When we think of corals we usually think of the tropics, imagining reefs in Australia or the Caribbean, but did you know that we have corals in the Balearic Islands? These colonial invertebrate animals, cousins of jellyfish, are present in our sea, filling our walls and rocky bottoms with colour. Unfortunately their presence has decreased drastically over recent decades, resulting in a serious loss of richness and biological diversity.
There are various reasons for the decline of these species, but warmer waters due to climate change, and overfishing - especially of red coral because of its commercial interest - are the most important. The film ‘Chasing Coral’ shows vividly how climate change and global warming are causing declines and pose a serious threat to the future of these species globally. The Mediterranean and Balearic waters are no exception.
Since 1999, mass mortality events of corals and gorgonians due to heat stress have been documented. The increased frequency of heatwaves, warmer summers and the general rise in water temperature due to climate change have made these events more and more frequent.
However, happily for now there are still places where we can enjoy seeing corals. In Balearic waters we can find more than a hundred species, among which we can find different species of gorgonians, red coral or Cladocora caespitosa. Some species can be seen from a depth of 5 metres, others live in cold waters at a depth of 800-1000 metres.
Both corals and gorgonians are invertebrate animals, more specifically they belong to the group of cnidarians, like jellyfish, and form colonies of several individuals, which can be male or female. Corals are rigid and form reefs, while gorgonians have a more flexible consistency and in some areas form underwater forests.
They grow slowly, and although there are significant differences between species, in general they look for areas with currents, where they find their main source of food: small larvae and microscopic animals. The food brought by the currents is captured by the polyps strategically distributed along the branches of these small “sea bushes” as if they were a net.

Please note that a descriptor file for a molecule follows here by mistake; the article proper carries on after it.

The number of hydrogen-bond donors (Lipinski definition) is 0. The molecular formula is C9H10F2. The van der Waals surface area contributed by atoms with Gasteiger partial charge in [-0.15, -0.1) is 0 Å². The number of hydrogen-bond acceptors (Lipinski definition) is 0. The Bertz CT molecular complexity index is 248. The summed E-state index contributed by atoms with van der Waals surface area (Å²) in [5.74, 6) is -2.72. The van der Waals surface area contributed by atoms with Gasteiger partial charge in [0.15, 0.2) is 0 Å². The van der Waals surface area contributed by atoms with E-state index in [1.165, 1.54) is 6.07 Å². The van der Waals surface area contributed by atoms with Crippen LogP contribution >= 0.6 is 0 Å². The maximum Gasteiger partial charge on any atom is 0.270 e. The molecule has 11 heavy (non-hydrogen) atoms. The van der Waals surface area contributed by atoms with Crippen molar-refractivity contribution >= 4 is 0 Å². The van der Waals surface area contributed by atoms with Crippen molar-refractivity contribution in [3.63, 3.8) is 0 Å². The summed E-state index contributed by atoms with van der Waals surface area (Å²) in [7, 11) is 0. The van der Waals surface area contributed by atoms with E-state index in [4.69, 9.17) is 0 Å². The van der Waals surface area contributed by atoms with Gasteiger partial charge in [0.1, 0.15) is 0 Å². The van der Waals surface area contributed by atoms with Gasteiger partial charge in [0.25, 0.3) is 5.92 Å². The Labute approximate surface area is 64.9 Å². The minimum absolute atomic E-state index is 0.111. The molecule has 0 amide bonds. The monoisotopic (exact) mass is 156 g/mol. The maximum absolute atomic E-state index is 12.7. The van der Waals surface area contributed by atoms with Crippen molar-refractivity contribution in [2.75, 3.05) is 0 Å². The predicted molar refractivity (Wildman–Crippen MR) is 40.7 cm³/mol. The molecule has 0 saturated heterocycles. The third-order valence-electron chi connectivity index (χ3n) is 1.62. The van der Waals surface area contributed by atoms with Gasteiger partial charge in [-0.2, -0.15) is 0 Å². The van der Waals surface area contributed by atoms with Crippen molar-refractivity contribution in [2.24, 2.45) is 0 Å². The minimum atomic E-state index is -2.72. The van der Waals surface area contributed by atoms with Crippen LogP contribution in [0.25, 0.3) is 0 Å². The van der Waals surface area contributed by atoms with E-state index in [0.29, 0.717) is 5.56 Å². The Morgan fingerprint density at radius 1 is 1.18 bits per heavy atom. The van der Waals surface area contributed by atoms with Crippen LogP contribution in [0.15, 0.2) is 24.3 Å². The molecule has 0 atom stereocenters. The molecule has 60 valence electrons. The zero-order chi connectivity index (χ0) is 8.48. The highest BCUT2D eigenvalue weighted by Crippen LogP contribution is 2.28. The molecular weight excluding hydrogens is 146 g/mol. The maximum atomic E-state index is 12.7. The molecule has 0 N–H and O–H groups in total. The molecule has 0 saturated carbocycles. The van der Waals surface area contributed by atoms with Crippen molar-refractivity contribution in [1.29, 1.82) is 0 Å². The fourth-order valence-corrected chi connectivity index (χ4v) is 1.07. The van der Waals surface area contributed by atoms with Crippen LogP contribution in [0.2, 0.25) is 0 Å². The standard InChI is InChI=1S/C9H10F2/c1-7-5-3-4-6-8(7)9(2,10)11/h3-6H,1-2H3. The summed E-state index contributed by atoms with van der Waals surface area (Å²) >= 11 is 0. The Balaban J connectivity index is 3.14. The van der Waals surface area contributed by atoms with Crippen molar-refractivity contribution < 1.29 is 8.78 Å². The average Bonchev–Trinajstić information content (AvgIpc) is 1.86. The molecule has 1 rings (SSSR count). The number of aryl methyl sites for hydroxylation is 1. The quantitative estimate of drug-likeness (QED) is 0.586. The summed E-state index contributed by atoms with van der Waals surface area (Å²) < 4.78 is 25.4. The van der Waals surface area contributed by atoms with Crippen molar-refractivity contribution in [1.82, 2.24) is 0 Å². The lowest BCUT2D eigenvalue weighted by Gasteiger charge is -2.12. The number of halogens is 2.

The same species can display different colours. For example, the red gorgonia in addition to red also appears in shades of lilac and even yellow. Because of high mortality due to the increasing temperatures, it is very important to keep track of the living individuals and report their status. Mortality can be identified because the skeleton of the coral is visible and turns white. In some cases, it may also be covered with filamentous algae. If you find corals and gorgonians underwater, take a photo of them and upload your observation to observadoresdelmar.es specifying their level of affectation.
To will end on a positive note, despite the serious impact and the high mortality of corals we are experiencing, individuals and varieties have been detected that show a great capacity for resistance. Individuals that seemed to be dead have re-emerged - a process called rejuvenation - but for this they need time and improvements in their external conditions.
All this leaves hope that in the future we will be able to continue to enjoy these species, but this will only be possible with firm action to address and mitigate climate change.